4 month old baby feeding schedule with solids

4 Month Old Baby Feeding Schedule And Solid Food


Written by Jo Charnock


Written by Jo Charnock

On this Page:
  • Starting Solids At 4 months?
  • 4 Month Old Baby Feeding Schedule
  • 4 Month Old Baby Feeding Schedule And Solid Food
  • Solid Foods For A 4 Month Old
  • Final Thoughts

Beginning a 4 month old baby feeding schedule and solid food may seem impossible right now, but it is important to at least try.

At 4 months your baby will be getting all the nutrition they need from breast milk or formula. From 3-4 months your baby should be starting to recognise day and night time. They should be sleeping a bit longer at night, but still waking up 2-3 times for night feeds.

So now is a good time to try and start a 4 month old baby feeding schedule. If you can establish a 4 month old baby feeding schedule, it will help make life easier when you want to start a 5 month old baby routine or even a 6 month old routine for a health, happy baby.

However you may be wondering what is a normal 4 month old baby feeding schedule with solid food? Can you even start solids at 4 months? The answer is yes you can, but it will depend very much on your baby.

Starting Solids At 4 Months?

Experts agree that babies get all the nutrition they need from being exclusively fed breast milk or formula up until they are 6 months old. However, every baby develops differently and some may be showing signs that they are ready for solids earlier than others.

Signs that a baby is ready to start solids include:

  • He or she can sit upright unattended, and has good head and neck control.
  • They are showing an interest in your food or what is on your plate.
  • Your little one is reaching out for your food.
  • He or she is voluntarily opening his or her mouth to accept food.

If your baby is showing these signs after 4 months of age you may want to try them with small amounts of purees and solid foods. These foods should never replace a milk feed at this early stage. And you should never start your baby on solids before they reach 4 months.

If your baby is not yet ready to start with solid foods, they will not show interest and will just push the puree back out of their little mouth. This can be frustrating. But remember, don’t force the issue. Ditch the puree and try again in a few days, or even in a weeks time.

4 Month Old Baby Feeding Schedule

At 4 months most mums find a schedule of 5 day feeds and 2-3 day-time naps works well with this age group. Your baby may still wake up 1 or 2 times during the night for night feeds.

4 Month Old Baby Feeding Schedule and Solid Food

If your baby is showing signs that they are ready to start solid foods, you may want to start a 4 month old solid food feeding schedule.

You can begin by introducing small amounts 2-3 times a day, after your baby has been breast or formula fed. Don’t try and give your baby new foods when they are hungry. When a young baby is hungry they will just want food they are familiar with and will refuse to take something new.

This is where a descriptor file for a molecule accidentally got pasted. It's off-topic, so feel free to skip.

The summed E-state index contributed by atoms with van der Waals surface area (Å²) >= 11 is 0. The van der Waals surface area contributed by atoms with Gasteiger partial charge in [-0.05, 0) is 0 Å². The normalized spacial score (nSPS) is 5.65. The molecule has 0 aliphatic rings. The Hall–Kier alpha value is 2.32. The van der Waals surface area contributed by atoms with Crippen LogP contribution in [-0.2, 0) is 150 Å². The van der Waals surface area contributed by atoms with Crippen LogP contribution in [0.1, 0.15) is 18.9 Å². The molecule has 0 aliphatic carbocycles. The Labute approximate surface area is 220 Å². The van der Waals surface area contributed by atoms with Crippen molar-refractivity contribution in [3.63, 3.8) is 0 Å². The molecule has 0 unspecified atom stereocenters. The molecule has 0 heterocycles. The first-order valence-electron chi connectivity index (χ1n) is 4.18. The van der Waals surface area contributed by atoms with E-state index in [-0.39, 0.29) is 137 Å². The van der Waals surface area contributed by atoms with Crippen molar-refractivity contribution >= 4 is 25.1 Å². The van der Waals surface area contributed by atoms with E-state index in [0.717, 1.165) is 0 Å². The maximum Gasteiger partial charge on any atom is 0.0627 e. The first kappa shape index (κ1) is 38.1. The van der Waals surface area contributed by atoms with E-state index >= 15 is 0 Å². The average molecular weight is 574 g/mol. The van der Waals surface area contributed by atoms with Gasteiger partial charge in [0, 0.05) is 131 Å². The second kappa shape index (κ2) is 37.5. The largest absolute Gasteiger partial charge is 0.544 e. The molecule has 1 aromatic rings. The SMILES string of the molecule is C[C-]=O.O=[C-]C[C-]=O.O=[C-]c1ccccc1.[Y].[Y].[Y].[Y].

Tips to start your 4 month old baby feeding schedule include:
  • Trying to keep to regular feeding times for both milk feeds and when you include solids.
  • Start by breast or formula feeding and then introduce a small amount of solid food.
  • Introduce solid food safely using a baby food feeder
  • Remember to take things slowly and do not push your baby into eating solids.
  • Let them eat as much or as little as they want.
  • Offer new foods one at a time to make it easier to detect any food allergies your baby may have.
  • Do not add sugar or salt which may cause health problems later on.

Solid Foods For A 4 Month Old

While experts agree that your 4 month old will be getting everything they need from breastmilk or formula, if your baby is showing signs that they are ready for solids consider introducing iron rich foods. Healthy babies are born with enough iron reserves to last them the first 4-6 months. After this they will need to be supplemented with iron rich foods.

Good iron rich foods to feed your 4 month old include:

  • iron-fortified baby cereals,
  • pureed meats and chicken,
  • pureed fish,
  • cooked tofu,
  • cooked legumes (such as lentils, beans and chickpeas)

Other foods to start your 4 month old include:

  • smooth pureed cooked vegetables such as squash, sweet potato, carrot and zucchini,
  • smooth pureed cooked fruits like apple and pear,
  • finely mashed fruit like banana or avocado,
  • unsweetened, full-fat yogurt.

A great way to introduce puree's to your 4 month old and control the amount they are eating is to squeeze a small amount of puree onto a shallow spoon and gently let baby taste. Reusable food pouches and spoons are the perfect no mess solution that both serve and store the puree and also store tidily in your fridge using a pouch organiser.


Always remember that solid foods are just a supplement at this stage and your 4 month old will still get their main source of food from your breastmilk or formula. It is recommended to carry on breast or formula feeding until they are at least 12 months.